In the silence and solitude of his prison. Lord Kilmarnock's recollection reverted to those whom human nature were shortly to be left to buffet with the storms of their hard fate. It reverted also to those who might, in any way, have suffered at his hands. The following touching epistle, addressed to his factor, Mr. Robert Paterson, written two days only before his execution, shows how tender was his affection for his unhappy wife: in how Christian a spirit towards others he died. His consideration for the poor shoemakers of Elgin is one of those beautiful traits of character which mark a conscientious mind. The original of this letter is still in existence, and is in the possession of the great-grandson of him to whom it was addressed.

"Sir,

"I have commended to your care the inclosed packet, to be delivered to my wife in the manner your good sense shall dictate to you, will be least shocking to her. Let her be prepared for it as much by degrees, and with great tenderness, as the nature of the thing will admit of. The entire dependance I have all my life had the most just reason to have on your integrity and friendship to my wife and family, as well as to myself, make me desire that the inclosed papers may come to my wife through your hands, in confidence; but you will take all the pains to comfort her, and relieve the grief I know she will be in, that you and her friends can. She is what I leave dearest behind me in the world; and the greatest service you can do to your dead friend, is to contribute as much as possible to her happiness in mind, and in her affairs.

"You will peruse the State before you deliver it to her, and you will observe that there is a fund of hers (I don't mention that of five hundred Scots a-year); as the interest of my mother-in-law's portion in the Countess of Errol's hands, with, I believe, a considerable arrear upon it; which, as I have ordered a copy of all these papers to that Countess, I did not care to put in. There is another thing of a good deal of moment, which I mention only to you, because if it could be taken away without noise it would be better; but if it is pushed it will be necessary to defend it.

That is, a bond which you know Mr. Kerr. Director to the Chancery, has of me for a considerable sum of money, with many years Interest on it, which was almost ail play debt. I don't think I ever had fifty pounds, or the half of it, of Mr Kerr's money, and I am sure I never had a hundred; which however I have put it to, in the inclosed declaration, that my mind may be entirely at ease. My intention with respect to that sum was to wait till I had some money, and then buy it off. by a composition of three hundred pounds, and if that was not accepted of, to defend it; in which I neither saw, nor now see anything unjust; and now I leave it on my successors to do what they find most prudent in it. Beside my personal debt mentioned in general and particular in the State, there is one for which I am liable in justice, it is not paid, owing to poor people, who gave their work for it by my orders; it was at Elgin in Murray; the regiment I commanded wanted shoes. I commissioned something about seventy pair of shoes and brogues, which might come to about three shillings, or three and sixpence each, one with another. The magistrates divided them among the shoemakers of the town and country, and each shoemaker furnished his proportion. I drew on the town for the price out of the composition laid on them, but I was told afterwards at Inverness, that it was believed the composition was otherwise applied, and the poor shoemakers not paid. As these poor people wrought by our orders, it will be a great ease to my heart to think they are not to lose by me, as too many have done in the course of that year; but had I lived, I might have made some enquiry after it; but now it is impossible, as their hard Statement ships in loss of horses, and such things which happened through my soldiers, are so interwoven with what was done by other people, that it would be very hard, if not impossible, to separate them. If you will write to Mr. Jones at Elgin, (with whom I was quartered when I lay there,) he will send you an account of the shoes, and if they were paid to the shoemakers or no; and if they are not, I beg you'll get my wife, or my successors, to pay them when they can.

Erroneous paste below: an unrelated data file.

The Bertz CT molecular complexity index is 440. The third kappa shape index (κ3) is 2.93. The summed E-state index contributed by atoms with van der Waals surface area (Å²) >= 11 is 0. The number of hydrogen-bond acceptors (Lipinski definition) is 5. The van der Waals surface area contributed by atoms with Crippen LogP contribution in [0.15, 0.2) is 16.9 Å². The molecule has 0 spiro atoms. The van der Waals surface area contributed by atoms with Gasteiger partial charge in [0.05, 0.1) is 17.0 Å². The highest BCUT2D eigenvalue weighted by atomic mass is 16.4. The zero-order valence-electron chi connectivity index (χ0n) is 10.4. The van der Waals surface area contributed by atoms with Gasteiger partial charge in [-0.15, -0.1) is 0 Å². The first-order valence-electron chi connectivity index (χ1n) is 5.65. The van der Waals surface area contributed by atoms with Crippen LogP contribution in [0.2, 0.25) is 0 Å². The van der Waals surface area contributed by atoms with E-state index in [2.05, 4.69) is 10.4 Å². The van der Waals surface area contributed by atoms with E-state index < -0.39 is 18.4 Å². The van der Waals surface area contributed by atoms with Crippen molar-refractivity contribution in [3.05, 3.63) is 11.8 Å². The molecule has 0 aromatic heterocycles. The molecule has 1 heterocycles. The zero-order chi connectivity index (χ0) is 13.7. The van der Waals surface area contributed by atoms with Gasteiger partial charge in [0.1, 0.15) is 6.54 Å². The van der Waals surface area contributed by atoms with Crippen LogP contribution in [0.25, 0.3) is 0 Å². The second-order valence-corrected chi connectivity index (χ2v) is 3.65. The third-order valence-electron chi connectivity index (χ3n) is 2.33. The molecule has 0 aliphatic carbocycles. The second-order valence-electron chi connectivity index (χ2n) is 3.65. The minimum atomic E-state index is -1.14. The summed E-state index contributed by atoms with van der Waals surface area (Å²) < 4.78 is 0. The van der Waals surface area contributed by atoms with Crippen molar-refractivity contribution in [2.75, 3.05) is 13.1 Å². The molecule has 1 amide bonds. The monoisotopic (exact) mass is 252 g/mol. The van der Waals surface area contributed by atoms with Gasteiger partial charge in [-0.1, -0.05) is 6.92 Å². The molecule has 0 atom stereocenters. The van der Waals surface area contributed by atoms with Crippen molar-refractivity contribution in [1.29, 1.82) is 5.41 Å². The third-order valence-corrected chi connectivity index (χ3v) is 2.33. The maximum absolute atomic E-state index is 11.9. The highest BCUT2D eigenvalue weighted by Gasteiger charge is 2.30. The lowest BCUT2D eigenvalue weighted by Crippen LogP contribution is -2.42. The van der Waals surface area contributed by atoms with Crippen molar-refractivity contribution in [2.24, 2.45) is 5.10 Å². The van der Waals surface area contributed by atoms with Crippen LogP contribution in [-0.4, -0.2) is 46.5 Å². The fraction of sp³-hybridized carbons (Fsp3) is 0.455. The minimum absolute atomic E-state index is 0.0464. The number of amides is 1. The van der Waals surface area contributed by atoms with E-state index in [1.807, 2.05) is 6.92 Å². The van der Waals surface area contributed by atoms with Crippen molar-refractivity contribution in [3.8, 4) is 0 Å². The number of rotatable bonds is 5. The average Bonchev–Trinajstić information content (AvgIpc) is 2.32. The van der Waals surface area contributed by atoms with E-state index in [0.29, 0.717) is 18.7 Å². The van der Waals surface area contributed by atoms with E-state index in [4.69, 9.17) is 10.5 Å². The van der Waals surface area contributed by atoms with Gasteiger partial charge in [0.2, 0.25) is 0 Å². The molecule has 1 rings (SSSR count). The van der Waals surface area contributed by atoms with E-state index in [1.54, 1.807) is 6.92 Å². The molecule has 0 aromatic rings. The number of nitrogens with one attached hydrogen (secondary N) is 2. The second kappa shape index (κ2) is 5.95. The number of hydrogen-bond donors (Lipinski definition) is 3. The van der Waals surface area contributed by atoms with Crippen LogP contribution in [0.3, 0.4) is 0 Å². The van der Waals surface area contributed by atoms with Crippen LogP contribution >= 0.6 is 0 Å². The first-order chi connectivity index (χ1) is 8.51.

"Receive a letter to me from Mrs. Boyd, my cousin Malcomb's widow ; I shall desire her to write to you for an answer.

"Accept of my sincere thanks for your friendship and good services to me. Continue them to my wife and children.

"My best wishes are to you and yours, and for the happiness and prosperity of the good town of Kilmarnock, and I am, sir, your humble servant,

"Kilmarnock."

Tower of London,
August 16th, 1746.